Writing romance novels is a lot more complicated than people imagine. There’s no formula, no outlines to follow and it’s not something easy to do.
Take Harlequin books, for example. I once met a woman who wanted to write something “fast and easy” and thought Harlequin would be a good fit. She also imagined they would be easy to sell and she could quit her day job once that happened.
The reason I bring this up is that Lenora Worth of Louisiana has a new Love Inspired Suspense novel from Harlequin. “The Diamond Secret” takes place in New Orleans and concerns a treasure hunter, an antique shop owner and a mysterious diamond. The book is in stores for August and when Aug. 31 rolls around, will be gone. That’s another unfortunate reality about romance writing; the books don’t stay on the bookstore shelves very long.
Here’s some more facts — Worth has written 32 books for three different publishers and is contracted for four more. In 2006 she received her 25th book pin from Harlequin. Her books have won both regional and national awards and she now has more than 1 million books in print.
You won’t see Worth’s book highlighted like Patterson and Rowling so unless you’re on her mailing list, an avid romance fan (and there are millions) or read my column, you might never know her book is now available. So hurry to your bookstore before the end of the month and support a local writer doing well.
Tom Wooten of New Orleans has published “We Shall Not Be Moved: Rebuilding Home in the Wake of Katrina,” a narrative nonfictional account of recovery in five New Orleans neighborhoods. Walter Isaacson, who writes the foreword, calls the book, “A moving portrait of a city’s struggle to rebuild. It is not an account of Katrina per se. . . . Rather, it is a story of the arduous endeavor residents have undertaken in New Orleans. . . . Every bit as gripping and important as tales from the storm itself.”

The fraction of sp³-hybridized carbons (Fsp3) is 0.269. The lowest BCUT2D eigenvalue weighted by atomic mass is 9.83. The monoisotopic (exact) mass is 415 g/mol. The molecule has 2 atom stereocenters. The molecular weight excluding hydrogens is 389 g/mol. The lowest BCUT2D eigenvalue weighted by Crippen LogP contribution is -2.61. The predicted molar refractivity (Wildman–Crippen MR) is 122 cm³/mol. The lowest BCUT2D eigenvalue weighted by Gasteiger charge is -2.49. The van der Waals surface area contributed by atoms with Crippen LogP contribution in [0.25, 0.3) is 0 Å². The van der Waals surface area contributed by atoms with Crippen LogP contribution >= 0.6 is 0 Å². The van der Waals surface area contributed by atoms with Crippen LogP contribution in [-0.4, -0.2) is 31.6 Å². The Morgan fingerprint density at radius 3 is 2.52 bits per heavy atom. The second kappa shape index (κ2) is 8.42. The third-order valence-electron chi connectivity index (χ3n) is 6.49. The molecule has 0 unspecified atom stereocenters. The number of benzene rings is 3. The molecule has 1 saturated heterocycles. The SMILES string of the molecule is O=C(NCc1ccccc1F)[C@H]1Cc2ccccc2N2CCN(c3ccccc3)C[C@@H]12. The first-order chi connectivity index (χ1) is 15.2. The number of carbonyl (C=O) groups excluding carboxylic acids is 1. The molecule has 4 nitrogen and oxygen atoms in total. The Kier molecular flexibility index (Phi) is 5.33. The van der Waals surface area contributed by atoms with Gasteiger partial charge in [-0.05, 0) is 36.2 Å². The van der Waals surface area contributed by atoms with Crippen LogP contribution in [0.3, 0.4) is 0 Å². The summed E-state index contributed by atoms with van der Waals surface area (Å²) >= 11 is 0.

Cooper Iris Books has published an ebook, “Disposable Girl, A Story of Bullying and the Quest for Acceptance,” written by Nancy Rust. The book is available at Amazon and Barnes and Noble online stores.
Thirteen-year-old Khalif Aziz of New Orleans has written the first science fantasy-adventure book in “The Magikh Series.” Aziz’s first installment, “The Black Phoenix,” is now available through Xlibris.com.
John in the news
Elton John included the Southwest Louisiana AIDS Council of Lake Charles in the singer’s recently released book, “Love is the Cure.” John discusses the beauty of South Louisiana, as well as the dedication of the Council in the book.
“There’s something magical about Southwest Louisiana. Cypress trees frame the haunting bayou. Flooded rice paddies and lonely prairies without a house or a living soul for miles,” he writes in “Love is the Cure.”
“It’s one of the most rural places in America, and as much of rural America, there is a quiet but deadly AIDS crisis that has been simmering for decades.”
The American Press of Lake Charles has a full story on the book and his mention of the Council at http://www.americanpress.com.
Ron Thibodeaux will sign “Hell or High Water: How Cajun Fortitude Withstood Hurricanes Rita and Ike” at 6 p.m. Monday at the Vermilion Parish Library in Abbeville.
Marie Bookman will sign her Katrina-inspired book of poetry, “Breach of My Heart,” at 6:30 p.m. Thursday at Maple Street Bookstore in New Orleans.
Margaret Simon of Lafayette will sign copies of her young adult novel “Blessen” from 4 p.m. to 6 p.m. Saturday at the Saint Street Inn, 407 Brook Ave. in Lafayette. Dinner will be served during this time it’s a great chance to enjoy this lovely new restaurant, as well as this outstanding book.
Angus Woodward will discuss and sign copies of “Americanisation: Lessons in American Culture and Language” from 1 p.m. to 3 p.m. Saturday at Garden District Book Shop in New Orleans.
Cheré Coen is the author of “Exploring Cajun Country: A Historic Guide to Acadiana” and Cajun historical romances under the name of Cherie Claire. She teaches writing at UL-Lafayette’s Continuing Education. Write her at firstname.lastname@example.org or visit her blog, www.LouisianaBookNews.blogspot.com.